The purpose of this study was to identify demographic data, motivational factors and barriers for participation in clinical trials (CTs) at the University of California Davis, MIND Institute. We conducted a cross-sectional survey in 100 participants (81 females and 19 males). The participants had high education levels (only 2% had not completed high school), a mean age of 44 years (SD ± 9.899) and had at least one child with a neurodevelopmental disorder. The diagnosis of Fragile X syndrome (FXS) had a significant association with past participation in CTs (p < 0.001). A statistical significance for age of diagnosis and participation in CTs was also found (z = ‒2.01, p = 0.045). The motivating factors were to help find cures/treatments for neurodevelopmental disorders and to relieve symptoms related to child's diagnosis. Factors explaining lack of participation, unwillingness to participate or unsure of participation were: lack of information/knowledge about the trials, time commitment to participation (screening, appointments, assessments, laboratory tests, etc.) and low annual household income. These results show that a portion of underrepresented minorities (URM) not participating in CTs are willing to participate and suggests that reducing barriers, particularly lack of knowledge/information and time commitment to trials are needed to improve recruitment.
The CGG trinucleotide repeat within the FMR1 gene is associated with multiple clinical disorders, including fragile X-associated tremor/ataxia syndrome, fragile X-associated primary ovarian insufficiency, and fragile X syndrome. Differences in the distribution and prevalence of CGG repeat length and of AGG interruption patterns have been reported among different populations and ethnicities. In this study we characterized the AGG interruption patterns within 3,065 normal CGG repeat alleles from nine world populations including Australia, Chile, United Arab Emirates, Guatemala, Indonesia, Italy, Mexico, Spain, and United States. Additionally, we compared these populations with those previously reported, and summarized the similarities and differences. We observed significant differences in AGG interruption patterns. Frequencies of longer alleles, longer uninterrupted CGG repeat segments and alleles with greater than 2 AGG interruptions varied between cohorts. The prevalence of fragile X syndrome and FMR1 associated disorders in various populations is thought to be affected by the total length of the CGG repeat and may also be influenced by the AGG distribution pattern. Thus, the results of this study may be important in considering the risk of fragile X-related conditions in various populations.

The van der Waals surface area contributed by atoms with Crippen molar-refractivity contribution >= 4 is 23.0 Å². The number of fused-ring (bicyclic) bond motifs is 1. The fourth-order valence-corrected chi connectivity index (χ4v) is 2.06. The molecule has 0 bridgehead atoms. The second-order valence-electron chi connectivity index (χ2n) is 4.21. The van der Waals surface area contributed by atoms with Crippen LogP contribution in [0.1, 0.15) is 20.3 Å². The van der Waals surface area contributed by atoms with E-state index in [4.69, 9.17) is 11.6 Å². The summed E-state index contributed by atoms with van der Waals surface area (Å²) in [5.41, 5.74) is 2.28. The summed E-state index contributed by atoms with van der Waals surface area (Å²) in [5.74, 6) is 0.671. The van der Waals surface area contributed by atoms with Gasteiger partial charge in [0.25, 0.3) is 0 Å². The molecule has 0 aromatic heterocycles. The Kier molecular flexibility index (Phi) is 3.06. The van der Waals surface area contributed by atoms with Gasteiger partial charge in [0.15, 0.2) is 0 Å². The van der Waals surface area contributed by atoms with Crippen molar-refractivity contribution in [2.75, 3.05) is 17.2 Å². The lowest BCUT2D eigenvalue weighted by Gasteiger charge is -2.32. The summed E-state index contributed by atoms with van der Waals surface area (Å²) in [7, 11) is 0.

A debilitating late-onset disorder of the premutation in the FMR1 gene is the neurodegenerative disorder fragile X-associated tremor ataxia syndrome (FXTAS). We report two patients with FXTAS who have a history of substance abuse (opiates, alcohol, and cocaine) which may have exacerbated their rapid neurological deterioration with FXTAS. There has been no case report regarding the role of substance abuse in onset, progression, and severity of FXTAS symptoms. However, research has shown that substance abuse can have a negative impact on several neurodegenerative diseases, and we propose that in these cases, substance abuse contributed to a faster progression of FXTAS as well as exacerbated white matter disease.
The use of touchscreen applications for the iPad® allows children with disabilities to improve their personal autonomy and quality of life. In light of this emerging literature and our clinical experience with toddlers and children with Fragile X syndrome (FXS), a randomized clinical trial pilot study was conducted of whether an interactive iPad®based parent training program was efficacious for both individuals with FXS and autism spectrum disorder aged 2-to-12 compared to wait-listed controls. As a second goal, we assessed the difference between direct person-to-person therapy vs. online therapy sessions through telehealth. In this case series report it is presented preliminary results of four individuals with FXS enrolled in the study and described the innovative experience including qualitative and quantitative data analysis. Furthermore, we provide professionals with specific guidelines about the use of touchscreen devices as in-home learning tools and parent training strategies to actively involve families in educational treatments in conjunction with clinical guidance.